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Namibia


Rhenish Mission Church

Okahandja | Namibia

The Rhenish Mission Church is not only the oldest building in Okahandja, but in Namibia. It was consecrated in 1876 and the cemetery has its own place in the Namibian history. Missionaries, German soldiers and Herero people alike have been laid to rest here.

The Rev. Heinrich Schmelen of the London Missionary Society is believed to be the first European to visit Okahandja on one of his trips to the north of the country. He called it 'Schmelens Hope'. The Rhenish Mission Church had plans to start a missionary station in Herero land from 1840, but was dropped due to a drought and subsequent lack of drinking water, not to mention the thirsty Herero had up-sticks and moved on. Towards the end of this decade, the mission were also forced to cancel any hopes of conversion to their faith, when Jonker Afrikaner and his men went on the rampage.

But the Rhenish missionaries picked up the evangelical pace with a vengeance. In 1870 Ph. Diehl and J. Irle set up shop under a large, shady tree in Okahandja. They started to teach the gospel and to educate the children of the community. It was those 2 missionaries who began to build the Rhenish Mission Church in Okahandja and Missionary Diehl consecrated the church in 1876. Congregations gathered here to worship until 1952.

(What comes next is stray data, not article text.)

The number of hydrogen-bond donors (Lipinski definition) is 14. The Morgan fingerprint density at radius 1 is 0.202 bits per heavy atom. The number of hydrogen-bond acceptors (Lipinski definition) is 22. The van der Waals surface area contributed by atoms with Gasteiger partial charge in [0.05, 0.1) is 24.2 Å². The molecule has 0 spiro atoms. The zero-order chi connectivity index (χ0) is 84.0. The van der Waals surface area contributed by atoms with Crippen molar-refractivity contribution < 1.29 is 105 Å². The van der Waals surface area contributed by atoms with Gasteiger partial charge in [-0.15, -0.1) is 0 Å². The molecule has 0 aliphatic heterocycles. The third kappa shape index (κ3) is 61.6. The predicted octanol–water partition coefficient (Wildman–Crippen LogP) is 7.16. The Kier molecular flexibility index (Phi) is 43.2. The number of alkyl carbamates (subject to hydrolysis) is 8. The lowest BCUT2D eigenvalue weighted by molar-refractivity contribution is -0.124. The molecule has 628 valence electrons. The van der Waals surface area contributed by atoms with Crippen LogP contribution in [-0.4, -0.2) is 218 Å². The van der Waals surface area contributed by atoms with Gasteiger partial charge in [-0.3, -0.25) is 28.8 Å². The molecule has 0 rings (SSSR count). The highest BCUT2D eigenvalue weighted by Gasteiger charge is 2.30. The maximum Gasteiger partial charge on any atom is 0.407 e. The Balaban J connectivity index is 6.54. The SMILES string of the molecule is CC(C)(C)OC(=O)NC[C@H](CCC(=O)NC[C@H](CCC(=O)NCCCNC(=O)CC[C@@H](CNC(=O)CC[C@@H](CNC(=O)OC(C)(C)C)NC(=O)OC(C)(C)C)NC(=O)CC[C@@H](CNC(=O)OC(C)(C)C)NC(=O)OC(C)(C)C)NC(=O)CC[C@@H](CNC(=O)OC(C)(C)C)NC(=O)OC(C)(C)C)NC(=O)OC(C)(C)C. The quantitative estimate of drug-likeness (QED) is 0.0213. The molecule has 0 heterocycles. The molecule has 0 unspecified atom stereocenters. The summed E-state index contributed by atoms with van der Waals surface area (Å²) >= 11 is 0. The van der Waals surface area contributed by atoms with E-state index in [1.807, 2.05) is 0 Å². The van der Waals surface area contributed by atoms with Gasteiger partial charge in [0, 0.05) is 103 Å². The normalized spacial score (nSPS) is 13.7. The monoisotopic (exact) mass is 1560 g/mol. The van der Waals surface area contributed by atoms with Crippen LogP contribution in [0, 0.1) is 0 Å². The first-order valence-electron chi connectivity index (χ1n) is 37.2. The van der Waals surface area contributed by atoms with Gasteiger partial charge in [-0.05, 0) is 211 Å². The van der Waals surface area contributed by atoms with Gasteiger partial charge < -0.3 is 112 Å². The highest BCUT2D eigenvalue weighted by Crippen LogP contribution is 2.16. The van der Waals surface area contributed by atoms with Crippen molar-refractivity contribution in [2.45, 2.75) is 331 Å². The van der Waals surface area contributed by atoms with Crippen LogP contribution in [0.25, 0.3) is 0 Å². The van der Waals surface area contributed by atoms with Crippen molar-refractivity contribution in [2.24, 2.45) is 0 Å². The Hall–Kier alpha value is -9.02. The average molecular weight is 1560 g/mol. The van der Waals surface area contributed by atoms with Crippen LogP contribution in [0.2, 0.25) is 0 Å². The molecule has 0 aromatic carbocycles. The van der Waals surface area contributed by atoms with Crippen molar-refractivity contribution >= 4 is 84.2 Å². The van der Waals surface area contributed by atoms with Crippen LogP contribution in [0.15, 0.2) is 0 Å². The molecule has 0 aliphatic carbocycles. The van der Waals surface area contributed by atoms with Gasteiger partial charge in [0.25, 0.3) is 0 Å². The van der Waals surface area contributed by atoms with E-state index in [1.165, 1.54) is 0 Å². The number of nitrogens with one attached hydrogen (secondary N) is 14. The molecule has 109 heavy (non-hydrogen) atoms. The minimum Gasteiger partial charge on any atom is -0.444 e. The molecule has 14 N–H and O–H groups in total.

The church is built in the shape of a cross and was constructed using air-dried bricks. It has narrow windows, set in high walls. The congregation sat on wooden benches for services, christenings, marriages and confirmations. On the wall behind the altar Bible are passages in the Nama and Herero language.

There is a small bell tower a few metres from the entrance of the church, although today only 1 of the 2 original bells are still in existence. Behind the church is a small graveyard and some missionaries and civilians are buried here, including members of the Herero community who converted to Christianity. The most prominent is Wilhelm Maharero, son of the Maharero, Wilhelm, who would have succeeded his father as leader of the Herero if he had not been killed in a skirmish with Jan Jonker Afrikaner's men on 11th December 1880. The Herero leader Nikodemus Kavekunua is also buried here, after being court-martialled and executed by a German firing squad on 13th June 1896.

The graves of these leaders and others, are commemorated in the annual traditional Herero festival held on the last Sunday every August. A custom of placing a small stone or touching the gravestone is still upheld today. Other traditions are also remembered at this festival.

The Rhenish Mission Church and Cemetery were proclaimed a national monument on 20th December 1975 and are a popular stop on many a tour in Namibia.

Elegant Farmstead

On an old mission station south of Okahandja, the farm Otjisazu is full of historical interest

Gross Barmen Hot Springs

Situated some distance west of Okahandja the natural hot spring has been tapped and is used to full both an indoor and outdoor pool

Okahandja Country Hotel

A tranquil garden & African decor give this country hotel laid back, relaxed feeling. Situated on the outskirts of the town of Okahandja

Omatozu Game Farm

A game farm which offers a 'boutique camping experience' with accommodation in air-conditioned permanently erected tents

Oropoko Lodge

Situated on farmland west of Okahandja, Oropoko has a well stocked game park

Namibia Self Catering Accommodation